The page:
Profits at Exxon dropped by almost a third in 2019 on the back of low gas prices and tight oil refining margins.

The US oil major reported today (31 January) that its full-year earnings fell by 31% from $20.8bn in 2018 to $14.3bn last year.

In the fourth quarter, the Texas-headquartered firm recorded its worst operating profits in three years – with a net income of $5.7bn, down from $6bn a year earlier.

Exxon’s chairman and CEO Darren Woods said although the company’s operations performed well, a short-term supply length in its downstream and chemicals businesses impacted margins and financial results.

“Growth in demand for the products that underpin our businesses remains strong,” he added.

“We remain focused on improving our base businesses, driving efficiencies, and optimising the value of our investment portfolio.”


Why Exxon’s profits dropped in 2019

The decline in profits has largely been attributed by Exxon to low gas prices in the US, with its upstream income falling from $1.7bn in 2018 to $536m last year.

It was also hit by a $355m loss in its chemical business, which is the first time it’s recorded a negative figure in more than 20 years, according to data from S&P Global Market Intelligence.

The oil firm also made significant “capital and exploration expenditures” to the tune of $8.5bn, including key investments in the Permian Basin and a new oil discovery in Guyana.

The announcement comes a day after Royal Dutch Shell revealed its own falling profits – something it too attributed to weak commodity prices during the year.

Oil prices fluctuated throughout 2019, but were mostly subdued due to the effects of plentiful global supply and gloomy prospects over economic growth – largely as a result of the US-China trade standoff.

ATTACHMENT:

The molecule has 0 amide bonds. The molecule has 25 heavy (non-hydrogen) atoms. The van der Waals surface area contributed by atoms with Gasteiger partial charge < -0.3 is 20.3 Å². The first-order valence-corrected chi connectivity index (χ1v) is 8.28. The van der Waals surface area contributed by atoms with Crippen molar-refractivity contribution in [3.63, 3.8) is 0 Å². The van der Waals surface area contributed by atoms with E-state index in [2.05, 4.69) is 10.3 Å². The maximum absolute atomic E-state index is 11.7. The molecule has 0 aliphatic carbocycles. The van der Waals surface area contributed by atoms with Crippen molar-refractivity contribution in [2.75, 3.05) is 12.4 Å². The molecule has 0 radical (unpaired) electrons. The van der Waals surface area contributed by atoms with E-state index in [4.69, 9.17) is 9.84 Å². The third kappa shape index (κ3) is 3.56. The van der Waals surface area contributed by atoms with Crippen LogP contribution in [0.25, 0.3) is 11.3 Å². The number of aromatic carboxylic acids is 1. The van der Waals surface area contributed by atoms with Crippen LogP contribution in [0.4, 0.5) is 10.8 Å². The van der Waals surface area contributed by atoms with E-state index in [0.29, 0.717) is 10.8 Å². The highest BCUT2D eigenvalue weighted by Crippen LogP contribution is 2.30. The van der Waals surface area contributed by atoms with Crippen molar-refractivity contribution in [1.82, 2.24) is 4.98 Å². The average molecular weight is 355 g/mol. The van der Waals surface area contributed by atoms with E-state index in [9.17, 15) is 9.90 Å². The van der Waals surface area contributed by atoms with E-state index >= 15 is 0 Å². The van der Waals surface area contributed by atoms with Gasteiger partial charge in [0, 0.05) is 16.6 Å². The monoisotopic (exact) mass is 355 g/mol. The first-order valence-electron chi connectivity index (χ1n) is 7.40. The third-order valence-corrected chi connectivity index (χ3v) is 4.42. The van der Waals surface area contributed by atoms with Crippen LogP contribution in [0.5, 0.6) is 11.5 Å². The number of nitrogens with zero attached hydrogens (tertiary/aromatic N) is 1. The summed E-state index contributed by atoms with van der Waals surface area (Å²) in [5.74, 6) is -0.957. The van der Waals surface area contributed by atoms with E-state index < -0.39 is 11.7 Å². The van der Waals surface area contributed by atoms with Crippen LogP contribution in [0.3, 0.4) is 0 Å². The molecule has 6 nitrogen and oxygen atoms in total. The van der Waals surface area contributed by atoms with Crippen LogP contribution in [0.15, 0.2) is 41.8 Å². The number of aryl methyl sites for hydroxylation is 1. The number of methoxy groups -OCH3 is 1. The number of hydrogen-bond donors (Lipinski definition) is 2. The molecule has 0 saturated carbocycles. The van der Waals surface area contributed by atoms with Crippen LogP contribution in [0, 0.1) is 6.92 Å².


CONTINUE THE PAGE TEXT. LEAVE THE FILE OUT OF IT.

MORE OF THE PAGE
Brent crude averaged $64.36 per barrel in 2019, down from $71.06 per barrel in the previous year, while high production levels of natural gas – particularly in the US – have kept prices for the fuel low, with Henry Hub spot prices averaging $2.57 per million British thermal units (MMBtu) in 2019.

Since the start of 2020 crude oil prices have veered significantly – initially buoyed by tensions in the Middle East and a US-China trade deal, but later dented by the impact of the coronavirus outbreak in Asia and fears over slowing global demand, which earlier this week dragged prices below $60 per barrel.


Exxon’s increased capital expenditure

Exxon increased its capital expenditure to $31bn in 2019 from $26bn the previous year – another reason why it recorded a decline in the end-of-year profits.

The firm spent billions on starting production on its Liza 1 operation offshore Guyana, which it expects to reach a capacity of 120,000 oil barrels per day (bpd) in the coming months.

The oil giant confirmed construction of Liza Phase 2 is underway, where production capacity could reach up to 220,000 bpd once complete.

During 2019, it secured more than 1.7 million acres for offshore exploration near Egypt, as it looks to increase its global portfolio.

Exxon, Tencent, Tuhu and a distribution holding company also announced last year a joint venture establishing an integrated car care network in China – which is expected to launch in spring this year.

But the company recouped money by selling its non-operated upstream assets in Norway to Var Energi AS for $4.5bn – as part of its plans to divest about $15bn in non-strategic assets by 2021.